It would be easy to build a table in Excel, massage it until you get a side by side. But then, so much for automation! And it is actually faster to obtain in Tableau, as long as you have the underlying transactions with dates. Yet, in Tableau, it is not as easy as it seems, and there are quite a few people who have been looking into this issue. Since I struggled with table calcs which behave quite finicky for that task, I came up with a solution that will work for any calendar dimension (Day, Week, Month, Quarter). Don’t expect anything revolutionary here, but a nice handy trick, much easier imho to understand and deploy than Tableau’s official guidance.

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Alteryx v11 after 100 days

As far as Alteryx major releases go, V11 was appealing with many feature enhancements, in no particular order:

  • A modern web based job scheduler
  • A modern formula editor, which makes Excel blemish with its autocomplete and data preview window
  • Addition of SAP Hana, Microsoft Azure SQL Database, Microsoft Analytics Platform System, and Netezza as IN-DB connectors. Welcome to the IN-DB club, you will love it!
  • Global Search, which helps finding all relevant information from within Alteryx
  • Data Profiling, which is an odd way to describe the new Browse Tool. Browse has learned new tricks! That page is supposed to describe those, but I suggest you watch the video, the text won’t tell you much.

Using that version of Alteryx for over 100 days now, my experience turns out to be very different than what I was expecting after going over the description of those enhancements. I feel that one of them is a sleeper hit for data analysts.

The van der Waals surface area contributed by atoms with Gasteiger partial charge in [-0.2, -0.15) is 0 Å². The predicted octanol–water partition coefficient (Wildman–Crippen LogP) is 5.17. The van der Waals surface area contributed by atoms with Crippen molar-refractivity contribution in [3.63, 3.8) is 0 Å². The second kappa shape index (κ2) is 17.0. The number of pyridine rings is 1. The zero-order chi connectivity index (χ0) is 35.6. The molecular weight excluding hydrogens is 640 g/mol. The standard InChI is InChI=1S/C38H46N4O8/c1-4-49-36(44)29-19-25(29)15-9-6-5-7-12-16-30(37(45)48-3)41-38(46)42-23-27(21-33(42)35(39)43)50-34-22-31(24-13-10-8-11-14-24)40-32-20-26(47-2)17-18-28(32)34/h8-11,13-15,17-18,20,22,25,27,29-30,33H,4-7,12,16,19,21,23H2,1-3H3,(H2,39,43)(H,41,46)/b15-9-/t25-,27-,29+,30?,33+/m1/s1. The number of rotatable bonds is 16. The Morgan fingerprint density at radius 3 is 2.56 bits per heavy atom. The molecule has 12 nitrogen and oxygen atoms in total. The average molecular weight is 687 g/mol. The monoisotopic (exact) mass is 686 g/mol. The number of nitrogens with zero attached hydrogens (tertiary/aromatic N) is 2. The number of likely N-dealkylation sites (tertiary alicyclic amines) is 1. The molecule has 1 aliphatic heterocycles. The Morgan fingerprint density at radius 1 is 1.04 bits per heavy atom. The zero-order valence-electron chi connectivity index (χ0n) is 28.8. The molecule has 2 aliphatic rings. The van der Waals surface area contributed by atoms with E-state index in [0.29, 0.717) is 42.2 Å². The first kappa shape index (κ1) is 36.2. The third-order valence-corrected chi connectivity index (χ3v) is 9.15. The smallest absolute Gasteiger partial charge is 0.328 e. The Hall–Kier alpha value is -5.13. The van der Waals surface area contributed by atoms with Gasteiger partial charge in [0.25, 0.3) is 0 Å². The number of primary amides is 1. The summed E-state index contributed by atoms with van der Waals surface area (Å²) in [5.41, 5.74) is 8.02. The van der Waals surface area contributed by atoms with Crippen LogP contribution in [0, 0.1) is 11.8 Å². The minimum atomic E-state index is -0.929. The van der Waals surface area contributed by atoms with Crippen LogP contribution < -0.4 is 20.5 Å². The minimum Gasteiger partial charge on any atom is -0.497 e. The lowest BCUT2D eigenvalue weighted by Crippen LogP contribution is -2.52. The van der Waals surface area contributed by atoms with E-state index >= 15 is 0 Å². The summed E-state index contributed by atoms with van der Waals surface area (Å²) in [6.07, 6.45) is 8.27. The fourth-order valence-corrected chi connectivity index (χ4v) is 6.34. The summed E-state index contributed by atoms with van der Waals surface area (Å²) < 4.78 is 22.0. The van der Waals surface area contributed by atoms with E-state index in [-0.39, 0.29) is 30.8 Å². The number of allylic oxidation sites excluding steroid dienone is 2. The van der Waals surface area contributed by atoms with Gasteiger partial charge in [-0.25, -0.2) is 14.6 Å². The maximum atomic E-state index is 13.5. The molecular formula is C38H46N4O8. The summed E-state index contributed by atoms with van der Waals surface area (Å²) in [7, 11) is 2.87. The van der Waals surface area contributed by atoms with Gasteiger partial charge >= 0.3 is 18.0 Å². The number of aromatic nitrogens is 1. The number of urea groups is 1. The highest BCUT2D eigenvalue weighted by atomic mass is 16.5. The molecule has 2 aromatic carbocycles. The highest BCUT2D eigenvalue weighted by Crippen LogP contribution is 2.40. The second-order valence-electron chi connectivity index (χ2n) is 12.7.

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10 Tricks to adopt Redshift In-DB

If you are still manipulating data in Excel, why should you care about In-DB and Redshift? Whether you are accessing your Redshift data through Alteryx or through Tableau, knowing how to prepare your data within Redshift, with In-DB tool in Alteryx or with a prep query in the Tableau connector to Redshift, will give you access to another level of performance and flexibility. Even though it might sound to you like science fiction, it is not… These are just Redshift functions you can run through ODBC

Having a Database to read from and write to, is really nice when using Alteryx, even though you can make do without, with local .YXDB files.  The key benefit of a dedicated database is the ability to use In-DB tools. Working In-DB saves the time it takes to import and export data to and from the Alteryx engine memory, and leverages the power of the DB engine. Shifting an analyst’s data Field of Play to a Massively Parallel Processing (MPP) Database such as Redshift, brings additional performance improvements. I would deem those gains massive: I have seen 6 minutes Alteryx workflows run in 15 seconds In-DB.  Note that besides Redshift, the following databases are supported In-DB by Alteryx:

  • Cloudera Impala
  • Databricks
  • Hive
  • Microsoft Azure SQL Data Warehouse
  • Microsoft SQL Server
  • Oracle
  • Spark
  • Teradata

For all the wonders of the Alteryx data engine, which never seems to choke on anything sent its way for processing, it cannot really compete with the parallel processing of Redshift, when used In-DB. From an analyst perspective, there are some trade-offs for the additional performance, scale and efficiency. Main one is the steep initial learning curve, since it requires the adoption of a wholly different set of tools. Furthermore, you will quickly find that those tools have limitations, inherent to the underlying SQL operations generated through ODBC. The 10 tricks of this post will hopefully alleviate some of those difficulties.